Can an Online Video GRP Measure Success?

Television is the dominant ad medium for many advertisers, as witnessed by the 2013 upfront, which will realize nearly $20 billion in TV advertising. Yet every year more people choose to watch at least some television content online. It’s one reason why eMarketer estimates that more than $4 billion will be spent on online video advertising this year. And that spend is expected to double by 2016.

As online video finds its way into consumer consumption habits, marketers and agencies are looking at how it is measured and evaluating how online video metrics can be combined with a brand’s television plan and metrics.

GRPs as an Online Metric
Digital advertisers have typically avoided using the gross rating point (GRP) measurement because, in general, GRPs aren’t the best metric for online media. GRPs don’t measure the reasons that most advertisers use online media — to generate response through clicks and other post-exposure metrics to understand intent, engagement and/or action. Online media also has tremendous targeting abilities, such as behavior, belief, lifestyle and other factors beyond age and gender.

As full-episode players like Hulu gain traction, however, advertisers should look at how this advertising exposure combines with television for a full picture of video advertising delivery. While these considerations may not apply to short-form video and digital display, online GRPs are recommended for all full-length online video advertising plans.

Two Methods of Measurement
Companies like Nielsen and comScore measure online GRPs — usually through two different services.

  • Viewability ensures the digital ads were fully loaded to the visible page and didn’t end up in the margins or “below the fold” of the screen.
  • Validated, or verified, GRPs confirm the delivery of impressions to the desired target audience.

While both metrics are important, viewability is essential. A comScore study estimates up to 54 percent of ads do not load fully, or they load in areas invisible to the viewer. The IAB recommends that the industry move from a server-based standard to a viewable-based standard, but right now the best way to ensure viewability is to purchase viewability verification.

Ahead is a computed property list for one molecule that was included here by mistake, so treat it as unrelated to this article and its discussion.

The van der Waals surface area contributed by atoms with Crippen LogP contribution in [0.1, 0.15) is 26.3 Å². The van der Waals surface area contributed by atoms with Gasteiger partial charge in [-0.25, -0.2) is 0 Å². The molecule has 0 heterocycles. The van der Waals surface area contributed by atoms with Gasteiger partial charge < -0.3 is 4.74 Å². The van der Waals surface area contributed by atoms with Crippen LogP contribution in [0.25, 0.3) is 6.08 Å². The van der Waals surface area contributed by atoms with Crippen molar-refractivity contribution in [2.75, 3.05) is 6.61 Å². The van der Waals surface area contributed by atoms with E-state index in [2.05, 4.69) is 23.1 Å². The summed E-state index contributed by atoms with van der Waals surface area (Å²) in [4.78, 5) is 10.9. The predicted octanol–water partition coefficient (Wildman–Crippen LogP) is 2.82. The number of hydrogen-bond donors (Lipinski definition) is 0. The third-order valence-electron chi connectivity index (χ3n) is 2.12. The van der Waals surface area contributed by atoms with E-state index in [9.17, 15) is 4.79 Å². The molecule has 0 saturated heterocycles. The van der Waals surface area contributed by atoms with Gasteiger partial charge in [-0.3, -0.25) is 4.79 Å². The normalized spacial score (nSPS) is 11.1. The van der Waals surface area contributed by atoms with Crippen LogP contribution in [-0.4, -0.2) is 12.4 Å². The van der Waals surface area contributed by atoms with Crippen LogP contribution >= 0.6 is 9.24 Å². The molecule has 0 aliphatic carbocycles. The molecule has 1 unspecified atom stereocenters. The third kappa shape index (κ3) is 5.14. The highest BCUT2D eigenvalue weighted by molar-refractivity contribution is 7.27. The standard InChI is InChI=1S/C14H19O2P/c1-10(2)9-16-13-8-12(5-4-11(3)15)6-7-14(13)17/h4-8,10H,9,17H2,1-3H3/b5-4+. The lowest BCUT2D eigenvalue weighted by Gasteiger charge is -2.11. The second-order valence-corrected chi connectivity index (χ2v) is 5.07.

Moving in the Right Direction, but not There Yet
Viewability and verification have potential as the industry makes strides in creating tools to validate and align digital measurement with well-known traditional metrics. But there are still flaws within the online GRP metric.

  • It’s based on the opportunity for exposure instead of the actual individual exposure.
  • Reach and frequency will be low relative to TV, unless the online campaign is large.
  • Findings may not be actionable if the campaign relies on ad networks, ad exchanges or demand side platforms.
  • Target delivery may seem low, but should be compared to other campaigns and media to determine benchmarks.
  • Tagging methodology is limited to simple impression delivery regardless of any user interaction with the ad.

Of course, online video measurement is still in its youth. Media is Power will keep an eye on the space and report on relevant developments. In the meantime, check out our take on the current state of online video.

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Julie Pahutski
Julie Pahutski

Julie Pahutski leads Empower’s Decision Sciences practice, which is responsible for media measurement, market research, and digital/web analytics. Her passion is data, whether it is for advanced targeting, media analysis, attribution modeling, or dashboarding. She spearheaded the creation of many proprietary tools at Empower, including Impact Moments® and MAPS (a geographical targeting system).